If we do not have a reasonably competent, friendly government in Kabul, nothing the west achieves will last. Ignoring the Afghan nation’s needs is not an option
This week’s comment in the Observer calls for a more inclusive role for Pakistan than the one recently articulated by Washington. Comment as follows: Donald Trump’s view on the conflict in Afghanistan was highly critical in 2011 when he tweeted that the US was “wasting lives and money” there. He later termed Barack Obama’s strategy a “complete waste”, saying it was “time to come home”. Trump stood on his head last week, ordering the deployment of additional American troops and committing the US to an open-ended war that he vowed to “fight to win”. So which Trump is right – the pre-election sceptic or today’s ardent warrior? The answer is neither.
When Obama took office in 2009, he raised US troop levels to around 100,000, part of a Nato force of about 150,000. His plan was to turn around a war that had already dragged on too long, then hand over to better-trained and equipped Afghan army and police forces. The handover duly took place in 2014, but the conflict was not over. Since then, security has steadily deteriorated. Obama was right to try, and Trump wrong to prematurely scorn his efforts. But what the 2009 surge ultimately proved was that even the most modern armies, wielding the latest weaponry and backed by unchallenged air power, cannot wholly overcome the sort of unconventional, guerrilla campaign at which the Taliban excel. More than 2,400 US soldiers have died in Afghanistan since 2001, and more than 450 British troops. But according to US estimates, government forces now control less than 60% of the country. Continue reading
On 23 December 2016, United Nations Secretary-General Ban Ki-moon welcomed the adoption of a Security Council of Resolution 2334 (2016) which states that the establishment of Israeli settlements in Palestinian territory occupied since 1967, have “no legal validity,” constitute a “flagrant violation” under international law and are a “major obstacle” to a two-State solution and a just, lasting and comprehensive peace. “The resolution is a significant step, demonstrating the Council’s much needed leadership and the international community’s collective efforts to reconfirm that the vision of two States is still achievable,” the UN chief’s spokesperson Continue reading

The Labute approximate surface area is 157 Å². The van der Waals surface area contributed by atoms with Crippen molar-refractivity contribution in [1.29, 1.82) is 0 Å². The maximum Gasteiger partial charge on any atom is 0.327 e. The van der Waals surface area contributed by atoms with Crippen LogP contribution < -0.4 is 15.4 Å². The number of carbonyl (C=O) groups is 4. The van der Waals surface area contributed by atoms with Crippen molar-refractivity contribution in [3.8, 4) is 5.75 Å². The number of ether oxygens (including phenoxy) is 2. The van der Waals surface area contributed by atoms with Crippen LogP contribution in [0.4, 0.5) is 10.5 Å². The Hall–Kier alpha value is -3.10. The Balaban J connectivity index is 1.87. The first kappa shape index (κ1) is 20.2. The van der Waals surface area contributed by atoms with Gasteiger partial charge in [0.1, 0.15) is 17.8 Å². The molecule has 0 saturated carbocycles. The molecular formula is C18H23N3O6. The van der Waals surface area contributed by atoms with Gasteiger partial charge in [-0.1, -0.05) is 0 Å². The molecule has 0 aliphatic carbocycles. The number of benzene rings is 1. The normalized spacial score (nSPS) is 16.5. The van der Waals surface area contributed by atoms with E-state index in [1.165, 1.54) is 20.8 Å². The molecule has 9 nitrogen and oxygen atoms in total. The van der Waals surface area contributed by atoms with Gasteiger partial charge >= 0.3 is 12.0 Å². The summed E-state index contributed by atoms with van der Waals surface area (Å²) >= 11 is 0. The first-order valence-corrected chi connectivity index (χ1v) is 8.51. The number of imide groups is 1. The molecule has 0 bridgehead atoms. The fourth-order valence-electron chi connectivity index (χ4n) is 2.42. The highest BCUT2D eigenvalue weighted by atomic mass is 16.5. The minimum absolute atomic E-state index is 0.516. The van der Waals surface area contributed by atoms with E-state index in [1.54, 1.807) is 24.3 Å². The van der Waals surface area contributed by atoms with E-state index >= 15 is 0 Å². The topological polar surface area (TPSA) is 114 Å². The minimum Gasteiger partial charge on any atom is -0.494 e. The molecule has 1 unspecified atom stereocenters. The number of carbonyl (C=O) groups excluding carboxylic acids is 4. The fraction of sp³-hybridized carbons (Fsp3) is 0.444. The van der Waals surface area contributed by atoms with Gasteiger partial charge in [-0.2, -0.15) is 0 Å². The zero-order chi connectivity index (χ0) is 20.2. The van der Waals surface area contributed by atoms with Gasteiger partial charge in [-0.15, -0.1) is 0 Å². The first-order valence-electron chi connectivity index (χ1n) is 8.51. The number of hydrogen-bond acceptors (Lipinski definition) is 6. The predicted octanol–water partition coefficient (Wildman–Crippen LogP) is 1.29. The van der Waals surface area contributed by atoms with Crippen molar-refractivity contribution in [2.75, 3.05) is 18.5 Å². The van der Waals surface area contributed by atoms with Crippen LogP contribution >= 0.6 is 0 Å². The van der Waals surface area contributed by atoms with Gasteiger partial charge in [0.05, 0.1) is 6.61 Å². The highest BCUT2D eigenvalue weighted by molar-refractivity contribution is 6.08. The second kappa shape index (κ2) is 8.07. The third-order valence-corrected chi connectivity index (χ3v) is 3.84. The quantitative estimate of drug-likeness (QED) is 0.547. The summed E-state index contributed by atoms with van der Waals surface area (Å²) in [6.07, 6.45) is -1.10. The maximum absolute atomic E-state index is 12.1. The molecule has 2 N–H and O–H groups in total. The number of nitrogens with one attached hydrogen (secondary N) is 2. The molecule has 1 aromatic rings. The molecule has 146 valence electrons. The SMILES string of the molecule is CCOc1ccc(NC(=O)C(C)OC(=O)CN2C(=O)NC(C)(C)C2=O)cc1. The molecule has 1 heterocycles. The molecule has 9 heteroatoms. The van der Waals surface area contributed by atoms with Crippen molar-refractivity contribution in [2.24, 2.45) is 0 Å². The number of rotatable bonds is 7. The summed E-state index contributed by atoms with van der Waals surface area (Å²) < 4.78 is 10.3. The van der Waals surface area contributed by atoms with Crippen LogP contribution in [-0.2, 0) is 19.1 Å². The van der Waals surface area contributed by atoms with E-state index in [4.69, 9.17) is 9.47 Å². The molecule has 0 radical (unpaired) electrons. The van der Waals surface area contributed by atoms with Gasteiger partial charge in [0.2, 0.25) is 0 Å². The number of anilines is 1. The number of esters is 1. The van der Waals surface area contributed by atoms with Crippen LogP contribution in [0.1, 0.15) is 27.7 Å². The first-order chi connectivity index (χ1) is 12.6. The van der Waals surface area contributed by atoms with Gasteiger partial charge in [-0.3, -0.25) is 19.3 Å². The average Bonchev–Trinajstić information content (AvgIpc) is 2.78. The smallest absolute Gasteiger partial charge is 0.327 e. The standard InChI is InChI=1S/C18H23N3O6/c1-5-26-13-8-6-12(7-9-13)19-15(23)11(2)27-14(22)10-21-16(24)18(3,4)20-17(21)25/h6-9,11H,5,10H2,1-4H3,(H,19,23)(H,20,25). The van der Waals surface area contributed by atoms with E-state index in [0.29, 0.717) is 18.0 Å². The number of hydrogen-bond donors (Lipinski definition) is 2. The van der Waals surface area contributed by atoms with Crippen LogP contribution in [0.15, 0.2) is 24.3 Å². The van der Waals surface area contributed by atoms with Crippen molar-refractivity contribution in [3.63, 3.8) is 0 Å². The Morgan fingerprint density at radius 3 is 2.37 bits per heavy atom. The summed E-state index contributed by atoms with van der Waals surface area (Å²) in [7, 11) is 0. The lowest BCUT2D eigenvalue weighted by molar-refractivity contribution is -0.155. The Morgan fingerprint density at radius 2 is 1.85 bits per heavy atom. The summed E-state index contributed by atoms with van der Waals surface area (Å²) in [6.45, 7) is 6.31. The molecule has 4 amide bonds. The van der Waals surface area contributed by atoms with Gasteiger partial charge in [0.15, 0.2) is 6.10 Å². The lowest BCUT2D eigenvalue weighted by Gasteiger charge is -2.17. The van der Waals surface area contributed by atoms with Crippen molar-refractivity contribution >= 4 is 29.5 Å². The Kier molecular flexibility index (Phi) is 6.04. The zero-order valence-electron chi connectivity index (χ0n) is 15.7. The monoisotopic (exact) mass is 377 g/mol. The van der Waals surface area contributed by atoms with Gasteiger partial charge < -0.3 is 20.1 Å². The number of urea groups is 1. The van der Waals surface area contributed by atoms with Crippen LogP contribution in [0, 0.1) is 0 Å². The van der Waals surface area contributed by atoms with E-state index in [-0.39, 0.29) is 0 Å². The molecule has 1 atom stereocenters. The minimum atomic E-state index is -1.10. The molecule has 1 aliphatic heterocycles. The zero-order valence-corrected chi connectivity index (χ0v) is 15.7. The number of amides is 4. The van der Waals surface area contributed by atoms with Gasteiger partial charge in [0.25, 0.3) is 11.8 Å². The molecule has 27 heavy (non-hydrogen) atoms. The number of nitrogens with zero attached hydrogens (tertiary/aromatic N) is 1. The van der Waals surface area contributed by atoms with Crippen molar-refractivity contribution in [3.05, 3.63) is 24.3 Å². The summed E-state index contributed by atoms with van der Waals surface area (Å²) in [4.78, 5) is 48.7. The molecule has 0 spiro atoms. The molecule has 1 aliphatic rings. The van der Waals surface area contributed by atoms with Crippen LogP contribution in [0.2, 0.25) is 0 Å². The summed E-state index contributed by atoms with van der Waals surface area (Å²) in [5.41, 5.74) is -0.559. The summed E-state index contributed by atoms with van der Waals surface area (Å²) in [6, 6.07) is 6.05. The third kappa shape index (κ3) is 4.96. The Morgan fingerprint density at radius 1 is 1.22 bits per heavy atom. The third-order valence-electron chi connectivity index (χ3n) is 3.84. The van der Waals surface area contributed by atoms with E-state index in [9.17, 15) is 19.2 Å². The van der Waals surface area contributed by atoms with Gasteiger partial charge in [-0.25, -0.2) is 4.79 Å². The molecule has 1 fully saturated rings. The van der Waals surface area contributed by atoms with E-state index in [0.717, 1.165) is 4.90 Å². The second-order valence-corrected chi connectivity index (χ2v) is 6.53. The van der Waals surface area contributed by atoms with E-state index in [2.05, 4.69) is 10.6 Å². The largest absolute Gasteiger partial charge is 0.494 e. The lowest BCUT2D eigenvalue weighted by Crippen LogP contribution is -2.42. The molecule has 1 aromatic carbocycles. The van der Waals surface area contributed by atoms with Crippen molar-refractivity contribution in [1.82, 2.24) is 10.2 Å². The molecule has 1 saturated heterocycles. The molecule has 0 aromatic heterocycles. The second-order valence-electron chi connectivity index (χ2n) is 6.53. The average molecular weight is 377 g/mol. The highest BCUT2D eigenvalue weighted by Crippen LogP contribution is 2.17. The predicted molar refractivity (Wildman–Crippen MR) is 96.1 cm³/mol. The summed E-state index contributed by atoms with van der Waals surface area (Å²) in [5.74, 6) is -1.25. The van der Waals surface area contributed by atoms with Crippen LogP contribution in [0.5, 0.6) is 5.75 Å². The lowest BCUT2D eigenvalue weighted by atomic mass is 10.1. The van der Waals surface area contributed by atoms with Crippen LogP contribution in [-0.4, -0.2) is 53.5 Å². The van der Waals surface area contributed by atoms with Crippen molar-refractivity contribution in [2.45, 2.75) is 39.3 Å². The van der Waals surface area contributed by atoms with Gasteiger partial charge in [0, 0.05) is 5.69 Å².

As reported in the media, the Supreme Court of Pakistan has stayed the execution of three APS attack facilitators. The report from Dawn can be extracted as: The Supreme Court on Tuesday stayed the execution of three men convicted by military courts for their involvement in the Army Public School attack. The three men — Mohammad Zubair, Ali Rehman and Taj Mohammad — were convicted of facilitating and abetting the deadly attack in Dec 2014 that killed over 140, mostly children.A two-member bench comprising Justice Dost Muhammad and Justice Qazi Faez Isa ordered a stay on the implementation of the military court decision. The families of the convicts had challenged the military court verdict through petitions filed in the Peshawar High Court (PHC), however, after PHC dismissed the appeals, they moved the Supreme Court through Advocate Latif Afridi. During the hearing, Afridi claimed that the high court did not even open the record and dismissed the appeals without hearing them. The court issued notices to the attorney general and jail branch, and directed the former to explain the dismissal of the appeals. The hearing was subsequently adjourned to Feb 16. On Dec 2 last year, four terrorists Continue reading
Ratko Mladić, the Bosnian Serb general accused of killing thousands of civilians at Srebrenica and Sarajevo – the worst atrocities in Europe since the Nazi era, remained a fugitive from justice for 14 years. In yesterday’s Guardian extracts from The Butcher’s Trail were published and Julian Borger tells the inside story of how the mass murderer evaded capture for so long and was finally caught. Of course we plan to get this book soon but in the meantime, here is what Borger, who was the paper’s chief correspondent in the region, said in this phenomenal long read: In July 1997, a Yugoslav army officer named Milan Gunj received an urgent phone call at home in Belgrade. Something strange was happening at work and he was needed immediately. Staff Sergeant Gunj’s job could best be described as that of an army hotelier. He had risen through the ranks from barracks cook and caterer to the rather pleasant task of looking after a string of gated and guarded holiday homes the Yugoslav military had traditionally provided for its top brass. The man calling him on this summer day was a soldier who worked in one of these bucolic retreats, at a place called Rajac in the wooded hills of central Serbia. Some unexpected guests had arrived. The soldier dared not say any more on the phone, but he was insistent Gunj come as soon as possible. Continue reading